The rise of social networking demonstrates why the ability to process multiple signals at lightning speed is important. "When we crawled documents, we had minutes if not hours to analyze them," Mr. Singhal says of the early days of search. "Suddenly, we moved into a world where we had two seconds."
The biggest problem is determining relevance. Services such as Twitter and Facebook present fleeting information, ranging from status updates to 140-character tweets. With hundreds of millions of people compulsively using such services, sorting out the noise becomes especially difficult.
To start solving that problem, Google turned to an old staple: PageRank.
Just as Mr. Page's algorithm determined the value of web pages by the number of pages linking to them, Google values Twitter users by the number of followers they have. The thinking is the same: People would not flock to a source of information if it wasn't any good.
But there's a glaring flaw in that system. Sites such as Twitter are most useful for their immediacy in breaking news situations - what if the person who just happens to be at the dock when the plane crashes into the Hudson river only has two or three followers?
Google handles these situations by including yet more signals into the algorithm - signals that, in some cases, didn't even exist a few years ago. The first is the re-tweet rate, or how quickly other users reproduce a piece of information - the faster something spreads, the more important it must be.
Google combines the re-tweet rate with information about the user's geography to create a sort of heat map. If a plane goes down in the Hudson river, and a piece of information originating from the Manhattan waterfront begins spreading at lightning speed, odds are it's something first-hand and worth noting.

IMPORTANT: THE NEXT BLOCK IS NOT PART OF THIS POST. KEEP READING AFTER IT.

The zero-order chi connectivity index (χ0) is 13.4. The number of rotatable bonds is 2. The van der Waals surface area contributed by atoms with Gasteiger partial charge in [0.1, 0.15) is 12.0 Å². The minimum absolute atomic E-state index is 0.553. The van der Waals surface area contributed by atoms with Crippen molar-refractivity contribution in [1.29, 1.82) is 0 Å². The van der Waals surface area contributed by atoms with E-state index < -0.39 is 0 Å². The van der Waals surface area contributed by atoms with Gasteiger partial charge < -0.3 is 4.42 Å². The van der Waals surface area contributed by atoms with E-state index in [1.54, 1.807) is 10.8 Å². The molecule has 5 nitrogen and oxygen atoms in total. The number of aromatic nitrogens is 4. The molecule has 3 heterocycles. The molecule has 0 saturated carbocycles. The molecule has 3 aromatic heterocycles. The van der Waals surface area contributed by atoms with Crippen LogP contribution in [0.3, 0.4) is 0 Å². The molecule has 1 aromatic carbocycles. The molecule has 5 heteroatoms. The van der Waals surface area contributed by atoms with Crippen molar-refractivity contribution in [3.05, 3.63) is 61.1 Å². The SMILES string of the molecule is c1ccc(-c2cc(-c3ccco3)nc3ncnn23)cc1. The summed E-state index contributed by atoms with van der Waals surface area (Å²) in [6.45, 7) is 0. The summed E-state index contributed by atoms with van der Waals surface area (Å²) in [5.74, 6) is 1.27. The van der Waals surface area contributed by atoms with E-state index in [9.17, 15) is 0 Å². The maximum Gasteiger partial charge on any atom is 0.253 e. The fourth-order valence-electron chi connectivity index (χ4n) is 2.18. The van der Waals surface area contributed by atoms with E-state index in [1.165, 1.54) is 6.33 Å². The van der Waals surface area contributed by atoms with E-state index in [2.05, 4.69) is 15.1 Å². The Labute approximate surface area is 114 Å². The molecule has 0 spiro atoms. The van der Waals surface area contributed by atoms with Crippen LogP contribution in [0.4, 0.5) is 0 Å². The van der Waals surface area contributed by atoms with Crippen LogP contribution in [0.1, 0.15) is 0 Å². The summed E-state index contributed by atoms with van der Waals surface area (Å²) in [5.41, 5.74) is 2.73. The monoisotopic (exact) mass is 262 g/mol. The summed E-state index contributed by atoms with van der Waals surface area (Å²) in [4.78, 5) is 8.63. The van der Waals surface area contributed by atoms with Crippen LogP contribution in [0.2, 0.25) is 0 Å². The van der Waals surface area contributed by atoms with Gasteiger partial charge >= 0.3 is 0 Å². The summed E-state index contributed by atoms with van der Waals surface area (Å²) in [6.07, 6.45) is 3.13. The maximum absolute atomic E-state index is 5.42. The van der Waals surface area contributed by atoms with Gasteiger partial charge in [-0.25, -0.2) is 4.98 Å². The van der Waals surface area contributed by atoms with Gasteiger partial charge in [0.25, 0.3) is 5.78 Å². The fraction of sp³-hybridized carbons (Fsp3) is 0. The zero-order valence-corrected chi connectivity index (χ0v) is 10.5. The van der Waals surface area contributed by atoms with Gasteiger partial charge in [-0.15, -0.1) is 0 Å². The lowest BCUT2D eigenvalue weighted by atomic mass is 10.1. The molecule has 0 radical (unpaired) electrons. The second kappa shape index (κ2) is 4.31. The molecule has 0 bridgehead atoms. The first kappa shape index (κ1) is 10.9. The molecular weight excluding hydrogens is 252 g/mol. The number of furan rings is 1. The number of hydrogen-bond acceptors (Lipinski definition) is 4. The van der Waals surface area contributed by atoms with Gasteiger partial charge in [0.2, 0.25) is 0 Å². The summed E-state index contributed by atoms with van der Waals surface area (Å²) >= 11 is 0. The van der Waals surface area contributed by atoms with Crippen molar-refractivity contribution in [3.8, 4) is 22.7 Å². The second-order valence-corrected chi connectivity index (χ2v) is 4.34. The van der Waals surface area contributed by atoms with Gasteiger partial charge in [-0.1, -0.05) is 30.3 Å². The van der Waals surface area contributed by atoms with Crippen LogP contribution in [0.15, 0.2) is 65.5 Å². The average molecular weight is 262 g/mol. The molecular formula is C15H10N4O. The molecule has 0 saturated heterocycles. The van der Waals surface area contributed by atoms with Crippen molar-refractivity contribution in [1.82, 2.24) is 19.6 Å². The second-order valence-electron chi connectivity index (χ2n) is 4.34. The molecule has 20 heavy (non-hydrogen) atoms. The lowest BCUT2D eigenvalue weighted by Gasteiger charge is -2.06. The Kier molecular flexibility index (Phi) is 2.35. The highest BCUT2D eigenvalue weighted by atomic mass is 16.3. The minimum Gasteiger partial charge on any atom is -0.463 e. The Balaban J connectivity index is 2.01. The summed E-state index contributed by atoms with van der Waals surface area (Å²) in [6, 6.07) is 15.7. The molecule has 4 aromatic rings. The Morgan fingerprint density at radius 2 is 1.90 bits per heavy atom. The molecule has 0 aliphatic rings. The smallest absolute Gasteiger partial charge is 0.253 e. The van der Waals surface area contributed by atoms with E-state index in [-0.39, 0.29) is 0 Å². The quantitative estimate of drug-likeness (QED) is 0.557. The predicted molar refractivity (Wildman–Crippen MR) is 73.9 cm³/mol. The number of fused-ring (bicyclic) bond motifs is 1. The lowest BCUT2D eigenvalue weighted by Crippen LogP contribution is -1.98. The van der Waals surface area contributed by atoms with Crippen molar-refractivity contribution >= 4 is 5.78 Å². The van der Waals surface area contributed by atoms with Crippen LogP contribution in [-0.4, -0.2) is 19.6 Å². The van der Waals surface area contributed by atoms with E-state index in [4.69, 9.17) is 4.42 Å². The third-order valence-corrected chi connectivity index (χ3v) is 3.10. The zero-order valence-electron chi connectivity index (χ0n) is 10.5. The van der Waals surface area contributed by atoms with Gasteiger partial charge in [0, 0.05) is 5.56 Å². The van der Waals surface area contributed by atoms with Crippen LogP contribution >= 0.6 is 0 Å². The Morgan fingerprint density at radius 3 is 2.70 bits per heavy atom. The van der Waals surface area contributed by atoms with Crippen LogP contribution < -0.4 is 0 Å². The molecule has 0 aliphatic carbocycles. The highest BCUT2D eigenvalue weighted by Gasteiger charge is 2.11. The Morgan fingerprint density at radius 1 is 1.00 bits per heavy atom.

The importance of knowing a user's location helps to explain why Google has rolled out an aggressive mobile phone strategy, including an operating system for smart phones and even its own handset to compete with the BlackBerrys and iPhones of the world. While many assumed the company was simply trying to cash in on one of the fastest-growing retail sectors in the world, there was a second reason: Smart phones have the ability to pinpoint where a user is.
Imagine a user in downtown Vancouver searching for "farmers' market" - only now, Google knows exactly where that user is. The farmers' markets closest to the user in Vancouver show up much higher in the results page, and the search is much more useful for the user.
The ability to collect geographic information provides Google with perhaps the single most significant improvement to search quality since Mr. Singhal re-wrote the core engine some 10 years ago.
And it's one more step toward Google's ultimate goal - something Mr. Singhal describes as the holy grail of search.
Searches Gone Bad
There's a song by British electronica act Aphex Twin with a video that features a ridiculously long limousine.
If that's all you knew, how would you search for information about the song? You might simply enter what you know: "Music video with the long stretch limousine."
Sure enough, there it is: The second search result is the Wikipedia page for the Aphex Twin song, Windowlicker.
This is the goal that Google's search engineers are focusing much of their energy on - the ability to search for something a user can't name.
The challenge is always changing: If you line up all the queries Google gets in a day, and ignore duplicates, about one-third have never been seen before. To figure out what users are trying to find when they enter these never-before-seen queries, Google relies on "losses," or searches gone bad. Signs of a loss include a user who keeps coming back to Google with slightly modified versions of the same request, or someone who has to scroll through 10 pages of results before finding what they're looking for.